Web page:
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Corporate entrepreneurship (CE) is perceived to be a construct subjected to a considerable degree of ambiguity (Rutherford and Holt, 2004). Rutherford and Holt reviewed seminal studies and discerned that the varied conceptualizations of CE included one common element that was innovation. The seminal studies reviewed have defined CE to include the following elements or set of behaviors: innovation and venturing, and strategic renewal; proactiveness, innovation and risk taking; autonomy, innovativeness, risk taking, proactiveness and competitive aggressiveness. The definition of CE by Rutherford and Holt is as follows: CE is the process of enhancing the ability of the firm to acquire and utilize the innovative skills and abilities of the firm’s members. At the heart of the said definition is the emphasis on the ‘…organizational members’ application of those innovative abilities and skills…’ The said definition is consistent and reflects the fact that in corporations, that are a type of business vehicle, entrepreneurial activities are initiated and carried out by individuals in the organization. Thus CE is a construct that captures ES in a corporate environment; whereby an employee of the corporation, who is referred to as an intrapreneur, exercises ES. Thornberry’s definition of CE in a similar manner as an ‘.attempt to take both the mindset and skill set demonstrated by successful start-up entrepreneurs and inculcate these characteristics into the cultures and activities of a large company.’, lays credence to the viewpoint that at the heart of CE is the mind and skill of a start-up entrepreneur.
CE is perceived as a powerful antidote to awaken large, mature companies in a state of inertia from their slumber. However, it should not be assumed that all large companies are in a state of slumber or lethargy. Johnson cited a few large companies (3M, Reed.co.uk, Pfizer, Virgin, France Telecom, Siemens, Tesco, McDonald) that have absorbed innovativeness into its culture so as to enable it to continue to be nimble in changing times. Thornberry asserted that past literature enables CE to be categorized into four types: corporate venturing, intrapreneuring, organizational transformation and industry rule breaking. Corporate venturing involves the conversion of a core competency into a separate business. Intrapreneuring is an attempt to inculcate in the employees of a large organization the mindset and behavior of the start-up entrepreneur with the aim of spurring innovation and finding new market opportunities. Corporate transformation involves innovation, a new arrangement or combination of resources, and results in the creation of sustainable economic value. Industry rule breaking entails the transformation of the corporation and a significant change to the rules of industry competition that may involve a change to the business model that had been applicable thus far. It would appear that this categorization of CE does overlap with the definition of innovation as conceptualized by Johnson.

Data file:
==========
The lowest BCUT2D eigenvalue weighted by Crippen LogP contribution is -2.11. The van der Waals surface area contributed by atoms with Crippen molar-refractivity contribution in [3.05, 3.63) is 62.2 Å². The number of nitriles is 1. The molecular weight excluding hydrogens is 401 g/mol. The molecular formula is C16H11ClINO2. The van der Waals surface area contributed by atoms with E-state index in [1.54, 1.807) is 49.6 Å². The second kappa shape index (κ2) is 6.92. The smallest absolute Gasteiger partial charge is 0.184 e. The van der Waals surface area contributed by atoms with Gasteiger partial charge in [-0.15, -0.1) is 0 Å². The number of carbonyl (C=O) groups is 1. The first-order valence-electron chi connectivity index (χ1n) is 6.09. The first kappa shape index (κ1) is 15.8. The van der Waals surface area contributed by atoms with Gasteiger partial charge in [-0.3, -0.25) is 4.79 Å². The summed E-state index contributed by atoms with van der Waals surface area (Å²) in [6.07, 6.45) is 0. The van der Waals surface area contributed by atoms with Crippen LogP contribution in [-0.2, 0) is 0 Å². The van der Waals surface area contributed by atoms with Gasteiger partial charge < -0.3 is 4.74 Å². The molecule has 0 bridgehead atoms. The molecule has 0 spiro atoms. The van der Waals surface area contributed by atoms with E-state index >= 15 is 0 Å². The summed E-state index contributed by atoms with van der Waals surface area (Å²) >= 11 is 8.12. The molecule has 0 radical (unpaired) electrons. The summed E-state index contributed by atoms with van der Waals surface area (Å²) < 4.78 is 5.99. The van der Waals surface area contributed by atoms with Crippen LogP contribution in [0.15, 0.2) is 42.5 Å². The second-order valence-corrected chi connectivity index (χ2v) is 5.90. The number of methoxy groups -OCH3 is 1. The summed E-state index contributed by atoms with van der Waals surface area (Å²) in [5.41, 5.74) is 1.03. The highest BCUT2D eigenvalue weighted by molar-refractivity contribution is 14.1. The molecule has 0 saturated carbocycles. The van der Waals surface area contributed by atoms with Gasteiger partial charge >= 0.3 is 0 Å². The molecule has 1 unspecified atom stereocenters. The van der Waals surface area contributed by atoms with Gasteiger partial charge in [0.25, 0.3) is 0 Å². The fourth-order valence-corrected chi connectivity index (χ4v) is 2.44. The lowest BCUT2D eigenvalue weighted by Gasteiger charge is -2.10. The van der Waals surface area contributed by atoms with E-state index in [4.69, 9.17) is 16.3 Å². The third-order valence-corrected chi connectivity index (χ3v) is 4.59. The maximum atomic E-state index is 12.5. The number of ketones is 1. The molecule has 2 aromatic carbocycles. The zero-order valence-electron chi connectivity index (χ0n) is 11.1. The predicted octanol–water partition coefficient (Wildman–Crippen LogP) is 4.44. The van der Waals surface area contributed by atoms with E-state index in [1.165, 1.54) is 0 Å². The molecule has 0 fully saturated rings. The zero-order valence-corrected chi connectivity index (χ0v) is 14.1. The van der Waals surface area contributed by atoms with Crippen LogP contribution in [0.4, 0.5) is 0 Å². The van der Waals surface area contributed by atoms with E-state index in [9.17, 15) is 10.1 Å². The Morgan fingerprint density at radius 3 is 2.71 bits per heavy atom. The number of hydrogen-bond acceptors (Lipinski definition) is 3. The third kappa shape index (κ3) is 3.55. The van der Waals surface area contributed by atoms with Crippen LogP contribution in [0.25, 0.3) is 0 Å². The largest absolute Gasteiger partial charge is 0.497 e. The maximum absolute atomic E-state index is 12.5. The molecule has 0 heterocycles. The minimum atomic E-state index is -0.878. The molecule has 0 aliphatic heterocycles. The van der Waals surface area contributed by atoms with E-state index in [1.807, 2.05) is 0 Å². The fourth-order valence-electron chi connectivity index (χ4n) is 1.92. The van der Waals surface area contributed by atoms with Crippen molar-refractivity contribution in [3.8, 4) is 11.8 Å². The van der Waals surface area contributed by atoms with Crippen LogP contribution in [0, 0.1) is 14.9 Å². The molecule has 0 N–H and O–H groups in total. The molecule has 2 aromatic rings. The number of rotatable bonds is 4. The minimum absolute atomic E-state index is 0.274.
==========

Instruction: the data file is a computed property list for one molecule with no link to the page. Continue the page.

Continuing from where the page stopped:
Thornberry also referred to past research in order to emphasize the commonalities that exists in the four categorizations of CE and a start-up ES: (i) the creation of a new thing (new business, new product or service, new delivery system and new value proposition to customer); (ii) new things require additional resources or change to current pattern of resource deployment; (iii) new thing triggers learning that generates new organizational competencies and capabilities; (iv) new thing creates longterm economic value and the creation of wealth for shareholders, owners and society; (v) new thing gives better financial returns, (vi) new thing is risky for organization in terms of implementation (may not work, too late to market or high production cost).
The studies referred to thus far seem to show that the process, context and individual variables have an impact upon CE. In addition the success of CE can be measured via outcomes (innovation and venture) or in terms of employees’ job satisfaction or turnover behavior. This author suggests that emphasis should be upon CE cultivation rather then importation of CE into the organization. This is because importation of CE places emphasis on human resource policies that recruit employees perceived to have the personality and ability of an entrepreneur. In the process the organization may loose the opportunity to tap into an employee (who has the personality but not the ability or vice versa) who given the opportunity and needed training would be an intrapreneur of the said organization.